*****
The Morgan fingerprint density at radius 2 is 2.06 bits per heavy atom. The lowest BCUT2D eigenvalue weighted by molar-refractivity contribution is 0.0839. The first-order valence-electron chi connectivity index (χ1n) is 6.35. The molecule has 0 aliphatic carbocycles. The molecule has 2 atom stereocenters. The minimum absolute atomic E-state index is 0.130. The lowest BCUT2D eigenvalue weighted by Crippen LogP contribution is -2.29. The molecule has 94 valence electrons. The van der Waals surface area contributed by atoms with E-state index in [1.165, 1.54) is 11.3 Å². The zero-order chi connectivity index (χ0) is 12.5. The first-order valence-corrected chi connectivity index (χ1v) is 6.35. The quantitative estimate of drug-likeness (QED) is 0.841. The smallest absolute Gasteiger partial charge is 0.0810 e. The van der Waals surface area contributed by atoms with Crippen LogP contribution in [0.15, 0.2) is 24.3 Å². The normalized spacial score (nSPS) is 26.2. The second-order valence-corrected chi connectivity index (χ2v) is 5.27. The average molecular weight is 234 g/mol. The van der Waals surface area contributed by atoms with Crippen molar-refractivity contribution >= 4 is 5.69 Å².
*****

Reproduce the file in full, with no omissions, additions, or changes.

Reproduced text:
The Morgan fingerprint density at radius 2 is 2.06 bits per heavy atom. The lowest BCUT2D eigenvalue weighted by molar-refractivity contribution is 0.0839. The first-order valence-electron chi connectivity index (χ1n) is 6.35. The molecule has 0 aliphatic carbocycles. The molecule has 2 atom stereocenters. The minimum absolute atomic E-state index is 0.130. The lowest BCUT2D eigenvalue weighted by Crippen LogP contribution is -2.29. The molecule has 94 valence electrons. The van der Waals surface area contributed by atoms with E-state index in [1.165, 1.54) is 11.3 Å². The zero-order chi connectivity index (χ0) is 12.5. The first-order valence-corrected chi connectivity index (χ1v) is 6.35. The quantitative estimate of drug-likeness (QED) is 0.841. The smallest absolute Gasteiger partial charge is 0.0810 e. The van der Waals surface area contributed by atoms with Crippen LogP contribution in [0.15, 0.2) is 24.3 Å². The normalized spacial score (nSPS) is 26.2. The second-order valence-corrected chi connectivity index (χ2v) is 5.27. The average molecular weight is 234 g/mol. The van der Waals surface area contributed by atoms with Crippen molar-refractivity contribution >= 4 is 5.69 Å².